Supporting prostate cancer research

A Novel Liver Targeted Testosterone Therapy for Sarcopenia in Androgen Deprived Men with Prostate Cancer

Prof Ken Ho, Princess Alexandra Hospital, and Dr Anojan Navaratnam, Princess Alexandra and Greenslopes Hospitals, QLD

Androgen deprivation therapy is an effective treatment for prostate cancer but it can cause muscle weakness and wasting, known as sarcopenia. A new testosterone treatment has been developed to prevent the breakdown of skeletal muscle protein in the liver. We have shown that there is no increase in testosterone levels outside the liver and therefore should not affect prostate cancer progression. Taken by mouth, this form of testosterone treatment stimulates the synthesis of protein in muscle. This project will determine whether this new treatment prevents muscle wasting in men taking androgen deprivation therapy.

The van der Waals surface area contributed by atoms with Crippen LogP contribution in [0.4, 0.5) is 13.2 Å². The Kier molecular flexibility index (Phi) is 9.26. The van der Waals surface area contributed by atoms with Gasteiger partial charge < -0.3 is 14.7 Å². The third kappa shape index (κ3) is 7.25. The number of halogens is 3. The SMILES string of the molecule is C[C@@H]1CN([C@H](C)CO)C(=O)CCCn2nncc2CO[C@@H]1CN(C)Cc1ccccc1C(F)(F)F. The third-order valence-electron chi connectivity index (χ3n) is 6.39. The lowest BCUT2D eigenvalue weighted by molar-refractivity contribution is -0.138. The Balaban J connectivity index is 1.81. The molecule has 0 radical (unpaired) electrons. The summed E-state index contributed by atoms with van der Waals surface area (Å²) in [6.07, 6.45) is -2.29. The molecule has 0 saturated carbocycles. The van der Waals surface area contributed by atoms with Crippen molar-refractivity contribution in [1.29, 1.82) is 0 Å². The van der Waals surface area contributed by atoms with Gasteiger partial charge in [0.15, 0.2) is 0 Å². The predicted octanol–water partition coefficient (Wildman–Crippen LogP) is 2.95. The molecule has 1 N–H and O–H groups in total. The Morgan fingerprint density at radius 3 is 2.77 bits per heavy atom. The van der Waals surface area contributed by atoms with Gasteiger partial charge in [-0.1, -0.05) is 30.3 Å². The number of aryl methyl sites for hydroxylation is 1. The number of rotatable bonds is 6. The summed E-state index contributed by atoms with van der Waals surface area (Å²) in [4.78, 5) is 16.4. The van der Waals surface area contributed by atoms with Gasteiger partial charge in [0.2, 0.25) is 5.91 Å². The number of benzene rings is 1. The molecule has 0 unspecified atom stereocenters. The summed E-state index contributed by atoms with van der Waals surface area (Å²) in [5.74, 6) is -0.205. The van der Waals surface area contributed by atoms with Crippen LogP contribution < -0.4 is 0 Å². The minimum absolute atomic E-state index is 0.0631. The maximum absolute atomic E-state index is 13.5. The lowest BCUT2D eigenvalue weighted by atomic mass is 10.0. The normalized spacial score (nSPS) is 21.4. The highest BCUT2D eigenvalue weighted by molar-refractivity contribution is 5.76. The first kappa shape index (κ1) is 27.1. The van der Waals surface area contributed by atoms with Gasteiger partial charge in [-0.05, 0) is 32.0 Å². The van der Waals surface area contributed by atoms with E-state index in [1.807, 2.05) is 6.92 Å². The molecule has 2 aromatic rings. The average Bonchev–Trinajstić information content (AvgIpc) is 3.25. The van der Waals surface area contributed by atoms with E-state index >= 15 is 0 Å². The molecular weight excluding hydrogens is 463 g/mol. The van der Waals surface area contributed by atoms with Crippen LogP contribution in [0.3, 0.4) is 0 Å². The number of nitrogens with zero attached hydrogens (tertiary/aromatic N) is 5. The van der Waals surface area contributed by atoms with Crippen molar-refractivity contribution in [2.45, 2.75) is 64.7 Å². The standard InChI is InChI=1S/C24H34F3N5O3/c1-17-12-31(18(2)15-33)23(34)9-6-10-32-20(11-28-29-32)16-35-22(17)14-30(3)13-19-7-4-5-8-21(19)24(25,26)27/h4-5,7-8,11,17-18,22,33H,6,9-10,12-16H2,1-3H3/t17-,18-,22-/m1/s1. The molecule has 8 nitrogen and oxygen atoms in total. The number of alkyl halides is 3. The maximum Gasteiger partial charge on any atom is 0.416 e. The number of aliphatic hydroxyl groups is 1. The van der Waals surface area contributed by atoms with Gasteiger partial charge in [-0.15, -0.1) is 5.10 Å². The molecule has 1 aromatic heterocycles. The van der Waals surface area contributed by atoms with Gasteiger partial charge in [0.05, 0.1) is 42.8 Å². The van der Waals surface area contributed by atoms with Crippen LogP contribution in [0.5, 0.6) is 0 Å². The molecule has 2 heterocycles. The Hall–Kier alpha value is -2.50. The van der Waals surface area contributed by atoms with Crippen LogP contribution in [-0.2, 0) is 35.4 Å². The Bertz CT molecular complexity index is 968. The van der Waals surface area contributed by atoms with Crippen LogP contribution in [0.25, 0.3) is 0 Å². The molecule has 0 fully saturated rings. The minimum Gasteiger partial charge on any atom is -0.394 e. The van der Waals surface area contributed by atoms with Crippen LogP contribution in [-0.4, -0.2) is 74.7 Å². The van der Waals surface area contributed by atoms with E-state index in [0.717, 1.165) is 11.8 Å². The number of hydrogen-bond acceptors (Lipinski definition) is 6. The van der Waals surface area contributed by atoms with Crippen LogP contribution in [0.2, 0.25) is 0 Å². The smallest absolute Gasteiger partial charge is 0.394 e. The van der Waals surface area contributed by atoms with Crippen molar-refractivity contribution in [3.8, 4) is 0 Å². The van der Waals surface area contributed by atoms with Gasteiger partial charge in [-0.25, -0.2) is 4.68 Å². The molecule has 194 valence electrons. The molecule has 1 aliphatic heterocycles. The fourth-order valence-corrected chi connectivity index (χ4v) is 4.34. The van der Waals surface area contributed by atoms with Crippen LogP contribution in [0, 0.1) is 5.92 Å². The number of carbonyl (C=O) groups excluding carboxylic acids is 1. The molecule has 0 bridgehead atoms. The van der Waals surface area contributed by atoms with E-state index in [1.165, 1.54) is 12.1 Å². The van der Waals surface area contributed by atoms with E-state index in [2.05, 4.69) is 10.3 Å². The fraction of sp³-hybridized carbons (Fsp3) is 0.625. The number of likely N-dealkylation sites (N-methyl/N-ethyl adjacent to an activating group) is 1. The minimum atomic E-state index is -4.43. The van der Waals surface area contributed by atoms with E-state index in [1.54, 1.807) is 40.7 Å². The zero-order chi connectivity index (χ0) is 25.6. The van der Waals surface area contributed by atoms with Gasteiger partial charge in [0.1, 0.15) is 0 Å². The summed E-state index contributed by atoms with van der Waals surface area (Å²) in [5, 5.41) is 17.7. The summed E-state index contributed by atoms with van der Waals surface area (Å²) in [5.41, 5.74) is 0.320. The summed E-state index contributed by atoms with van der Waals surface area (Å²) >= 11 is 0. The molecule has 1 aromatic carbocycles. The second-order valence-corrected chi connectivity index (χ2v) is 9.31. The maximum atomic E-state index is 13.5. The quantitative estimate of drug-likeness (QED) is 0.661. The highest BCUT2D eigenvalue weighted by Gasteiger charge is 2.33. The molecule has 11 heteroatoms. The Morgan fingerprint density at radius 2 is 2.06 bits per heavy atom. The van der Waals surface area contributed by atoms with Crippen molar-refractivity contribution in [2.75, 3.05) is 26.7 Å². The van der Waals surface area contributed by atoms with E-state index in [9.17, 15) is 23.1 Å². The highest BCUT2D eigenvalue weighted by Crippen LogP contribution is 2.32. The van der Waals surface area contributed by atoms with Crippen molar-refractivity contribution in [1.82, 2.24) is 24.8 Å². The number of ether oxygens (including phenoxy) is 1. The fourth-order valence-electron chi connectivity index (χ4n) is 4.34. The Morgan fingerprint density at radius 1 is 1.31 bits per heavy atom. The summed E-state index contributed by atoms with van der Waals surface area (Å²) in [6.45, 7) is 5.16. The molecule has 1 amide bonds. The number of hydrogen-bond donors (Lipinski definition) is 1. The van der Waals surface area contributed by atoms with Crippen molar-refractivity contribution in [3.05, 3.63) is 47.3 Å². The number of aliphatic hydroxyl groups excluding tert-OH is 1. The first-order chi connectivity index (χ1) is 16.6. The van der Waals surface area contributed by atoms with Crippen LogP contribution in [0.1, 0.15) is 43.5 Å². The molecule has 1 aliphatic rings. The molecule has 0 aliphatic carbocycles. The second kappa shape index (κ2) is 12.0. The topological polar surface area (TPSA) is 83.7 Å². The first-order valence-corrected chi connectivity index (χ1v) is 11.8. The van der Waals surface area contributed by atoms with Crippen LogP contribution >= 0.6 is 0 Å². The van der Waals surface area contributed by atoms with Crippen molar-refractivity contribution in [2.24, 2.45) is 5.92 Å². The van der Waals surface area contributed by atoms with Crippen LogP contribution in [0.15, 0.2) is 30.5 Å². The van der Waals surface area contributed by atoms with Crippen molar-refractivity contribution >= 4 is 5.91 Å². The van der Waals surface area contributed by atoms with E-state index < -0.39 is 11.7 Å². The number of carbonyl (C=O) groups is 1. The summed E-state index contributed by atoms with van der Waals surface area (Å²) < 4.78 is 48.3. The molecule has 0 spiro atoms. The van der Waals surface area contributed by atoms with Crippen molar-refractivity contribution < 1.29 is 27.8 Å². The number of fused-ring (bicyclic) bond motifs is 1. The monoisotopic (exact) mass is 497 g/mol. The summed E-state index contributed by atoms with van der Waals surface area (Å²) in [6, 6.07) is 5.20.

Men on the trial will be randomised into groups taking either the treatment or placebo. Scans for lean body mass will be used to determine how effective the treatment is for preventing sarcopenia.

More information is available from the Australian New Zealand Clinical Trials Registry.

Who can participate?

Men with prostate cancer who are 18 years of age or over and are on, or plan to start, androgen deprivation therapy.

This study is currently recruiting participants.

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